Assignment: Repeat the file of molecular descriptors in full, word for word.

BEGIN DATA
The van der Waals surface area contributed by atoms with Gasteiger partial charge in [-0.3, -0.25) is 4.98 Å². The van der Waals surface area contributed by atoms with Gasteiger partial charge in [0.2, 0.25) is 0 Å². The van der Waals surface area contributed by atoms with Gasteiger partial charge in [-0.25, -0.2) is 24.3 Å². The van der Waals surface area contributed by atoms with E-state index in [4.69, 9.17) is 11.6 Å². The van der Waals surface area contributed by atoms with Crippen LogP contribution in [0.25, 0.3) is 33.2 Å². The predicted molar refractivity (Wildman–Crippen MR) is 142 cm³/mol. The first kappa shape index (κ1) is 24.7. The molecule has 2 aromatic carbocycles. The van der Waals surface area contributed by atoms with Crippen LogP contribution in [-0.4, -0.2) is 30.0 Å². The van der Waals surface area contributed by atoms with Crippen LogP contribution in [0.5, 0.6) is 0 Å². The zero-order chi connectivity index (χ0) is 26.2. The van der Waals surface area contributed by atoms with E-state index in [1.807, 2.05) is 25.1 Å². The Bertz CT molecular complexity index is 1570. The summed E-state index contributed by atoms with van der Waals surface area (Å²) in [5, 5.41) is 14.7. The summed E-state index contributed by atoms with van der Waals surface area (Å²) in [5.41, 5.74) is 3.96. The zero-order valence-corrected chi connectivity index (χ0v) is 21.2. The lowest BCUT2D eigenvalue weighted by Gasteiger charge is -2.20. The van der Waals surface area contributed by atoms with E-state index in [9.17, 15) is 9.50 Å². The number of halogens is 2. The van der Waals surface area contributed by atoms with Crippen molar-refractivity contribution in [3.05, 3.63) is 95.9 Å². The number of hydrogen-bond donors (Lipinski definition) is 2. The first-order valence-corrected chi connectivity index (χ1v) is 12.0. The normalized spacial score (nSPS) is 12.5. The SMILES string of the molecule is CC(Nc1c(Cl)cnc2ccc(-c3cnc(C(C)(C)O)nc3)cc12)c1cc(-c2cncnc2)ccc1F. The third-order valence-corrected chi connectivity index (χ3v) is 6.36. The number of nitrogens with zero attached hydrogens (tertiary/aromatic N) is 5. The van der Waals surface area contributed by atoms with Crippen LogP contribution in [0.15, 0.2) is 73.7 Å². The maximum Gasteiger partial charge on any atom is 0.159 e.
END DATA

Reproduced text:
The van der Waals surface area contributed by atoms with Gasteiger partial charge in [-0.3, -0.25) is 4.98 Å². The van der Waals surface area contributed by atoms with Gasteiger partial charge in [0.2, 0.25) is 0 Å². The van der Waals surface area contributed by atoms with Gasteiger partial charge in [-0.25, -0.2) is 24.3 Å². The van der Waals surface area contributed by atoms with E-state index in [4.69, 9.17) is 11.6 Å². The van der Waals surface area contributed by atoms with Crippen LogP contribution in [0.25, 0.3) is 33.2 Å². The predicted molar refractivity (Wildman–Crippen MR) is 142 cm³/mol. The first kappa shape index (κ1) is 24.7. The molecule has 2 aromatic carbocycles. The van der Waals surface area contributed by atoms with Crippen LogP contribution in [-0.4, -0.2) is 30.0 Å². The van der Waals surface area contributed by atoms with Crippen LogP contribution in [0.5, 0.6) is 0 Å². The zero-order chi connectivity index (χ0) is 26.2. The van der Waals surface area contributed by atoms with E-state index in [1.807, 2.05) is 25.1 Å². The Bertz CT molecular complexity index is 1570. The summed E-state index contributed by atoms with van der Waals surface area (Å²) in [5, 5.41) is 14.7. The summed E-state index contributed by atoms with van der Waals surface area (Å²) in [5.41, 5.74) is 3.96. The zero-order valence-corrected chi connectivity index (χ0v) is 21.2. The lowest BCUT2D eigenvalue weighted by Gasteiger charge is -2.20. The van der Waals surface area contributed by atoms with E-state index in [9.17, 15) is 9.50 Å². The number of halogens is 2. The van der Waals surface area contributed by atoms with Crippen molar-refractivity contribution in [3.05, 3.63) is 95.9 Å². The number of hydrogen-bond donors (Lipinski definition) is 2. The first-order valence-corrected chi connectivity index (χ1v) is 12.0. The normalized spacial score (nSPS) is 12.5. The SMILES string of the molecule is CC(Nc1c(Cl)cnc2ccc(-c3cnc(C(C)(C)O)nc3)cc12)c1cc(-c2cncnc2)ccc1F. The third-order valence-corrected chi connectivity index (χ3v) is 6.36. The number of nitrogens with zero attached hydrogens (tertiary/aromatic N) is 5. The van der Waals surface area contributed by atoms with Crippen LogP contribution in [0.15, 0.2) is 73.7 Å². The maximum Gasteiger partial charge on any atom is 0.159 e.